Magicians are not supposed to reveal their secrets — unless you’re Matthew Weiner. Weiner, of course, is responsible for his work on television programs such as Mad Men and The Sopranos, which have been credited for ushering in a golden age for television. He also happens to be a powerful speaker who uses a combination of storytelling and video to captivate audiences with behind-the-scenes stories about the making of these iconic TV shows. We feature him in our occasional series of posts about memorable speakers for his ability to show and explain how creativity works.
If he had not been one of the creative forces behind The Sopranos and the mastermind of Mad Men, his life in show business would be a compelling if sometimes not always easy story. He started out as a screenwriter in the late 1990s and struggled to make it. Fortunately, his perseverance and vision led to major breakthroughs in writing and producing. For instance, he had the vision to write a treatment for Mad Men in 1999 and the patience to keep pitching the idea to TV executives until the idea took hold with the launch of the show eight years later. Ironically, his career took off not because of his writing talents but because of his ability to produce episodes of The Soprano starting in 2004.
The rest, as they say, is history: critical acclaim, fame and Emmy Awards for his work on both shows, which has served as a launching pad for creating feature films.
Because Weiner has managed every detail of the shows he has produced, including writing plots and casting actors, he is well qualified to share insight into how some of the more memorable episodes of Mad Men and The Sopranos were filmed. He shares freely the struggles of making great television. For instance, he has discussed publicly that Emmy-Award winner Jon Hamm almost did not get cast for the role of Don Draper on Mad Men because Hamm was unknown, and he did not audition well. So Weiner arranged Hamm to meet personally with his detractors at AMC — which literally allowed Hamm to give the performance of his life.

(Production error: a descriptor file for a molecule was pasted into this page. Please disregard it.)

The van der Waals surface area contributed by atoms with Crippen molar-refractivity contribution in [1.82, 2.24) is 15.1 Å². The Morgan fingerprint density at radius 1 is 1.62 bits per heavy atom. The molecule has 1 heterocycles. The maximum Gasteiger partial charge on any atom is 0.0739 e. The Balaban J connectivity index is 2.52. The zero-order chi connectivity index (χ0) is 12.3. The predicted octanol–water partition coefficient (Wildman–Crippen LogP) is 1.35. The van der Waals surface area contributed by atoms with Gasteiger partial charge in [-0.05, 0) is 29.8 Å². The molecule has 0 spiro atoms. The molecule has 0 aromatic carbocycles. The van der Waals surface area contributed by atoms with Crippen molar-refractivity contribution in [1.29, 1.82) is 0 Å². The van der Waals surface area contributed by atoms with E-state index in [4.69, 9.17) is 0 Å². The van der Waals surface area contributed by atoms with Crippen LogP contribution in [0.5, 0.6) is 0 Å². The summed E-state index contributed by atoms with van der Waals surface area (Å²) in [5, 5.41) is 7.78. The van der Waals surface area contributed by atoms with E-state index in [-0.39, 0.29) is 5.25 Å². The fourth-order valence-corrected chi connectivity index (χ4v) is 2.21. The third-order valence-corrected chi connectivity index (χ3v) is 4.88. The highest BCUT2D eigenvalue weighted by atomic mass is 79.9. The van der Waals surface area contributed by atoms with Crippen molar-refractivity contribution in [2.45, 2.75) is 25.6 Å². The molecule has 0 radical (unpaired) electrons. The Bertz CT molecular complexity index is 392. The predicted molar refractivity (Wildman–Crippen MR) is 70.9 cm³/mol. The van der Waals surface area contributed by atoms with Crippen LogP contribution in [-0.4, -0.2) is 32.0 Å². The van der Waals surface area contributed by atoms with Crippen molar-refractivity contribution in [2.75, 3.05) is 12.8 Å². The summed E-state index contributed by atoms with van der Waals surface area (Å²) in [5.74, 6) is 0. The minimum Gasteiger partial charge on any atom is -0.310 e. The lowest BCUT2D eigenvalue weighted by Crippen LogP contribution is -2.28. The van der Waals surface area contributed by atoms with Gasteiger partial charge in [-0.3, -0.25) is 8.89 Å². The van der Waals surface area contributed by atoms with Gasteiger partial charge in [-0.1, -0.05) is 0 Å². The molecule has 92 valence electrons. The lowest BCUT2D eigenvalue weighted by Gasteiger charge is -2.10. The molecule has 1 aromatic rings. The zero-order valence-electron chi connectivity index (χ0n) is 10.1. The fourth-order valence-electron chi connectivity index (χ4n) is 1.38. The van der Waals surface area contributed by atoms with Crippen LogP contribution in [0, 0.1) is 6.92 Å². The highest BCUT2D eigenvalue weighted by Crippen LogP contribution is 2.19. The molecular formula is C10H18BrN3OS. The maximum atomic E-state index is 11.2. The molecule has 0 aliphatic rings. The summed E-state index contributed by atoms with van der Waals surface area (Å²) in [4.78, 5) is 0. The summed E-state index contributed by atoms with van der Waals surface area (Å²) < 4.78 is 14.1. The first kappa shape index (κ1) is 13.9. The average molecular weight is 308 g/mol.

One of the highlights of a Matthew Weiner presentation is seeing him deconstruct some of the more memorable scenes from his favorite TV episodes. For instance, he discusses how working with a limited budget has required him to choose scenes requiring simpler sets and the use of on-location shooting, which, he admits, lends authenticity to the episodes.
He is a big believer in delivering authenticity. For instance, during a recent conference, he played for the audience a scene from Mad Men in which Don Draper demonstrates for a client the Kodak Carousel slide viewer (remember, the show is set in the 1960s). Weiner explained that the slide used for the scene consisted of actual slides of his family, taken when he was a child. Their use made for not only an authentic scene but also a deeply personal expression. In fact, the slides from his youth — mementos tucked away in storage — inspired the episode.
When he goes behind the scenes to explain how he achieves memorable creative breakthroughs, he also shares little lessons about creativity, such as:
- The importance of scribbling down every idea that pops into his head, however silly they seem at the time. “My life is made out of cocktail napkins,” he has been quoted as saying. “Got an idea? Write it down before you forget it.” The process of writing down an idea forces you to think it through and develop it, even if you have no immediate use for the idea.
- How ideas are everywhere. “Don’t question where ideas come from,” he says. “People are saying inspiring things every day right in front of you.” He says he has often gotten ideas for memorable dialogue or titles of episodes by overhearing snippets of conversation on airplane flights.
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Image source: AMC.com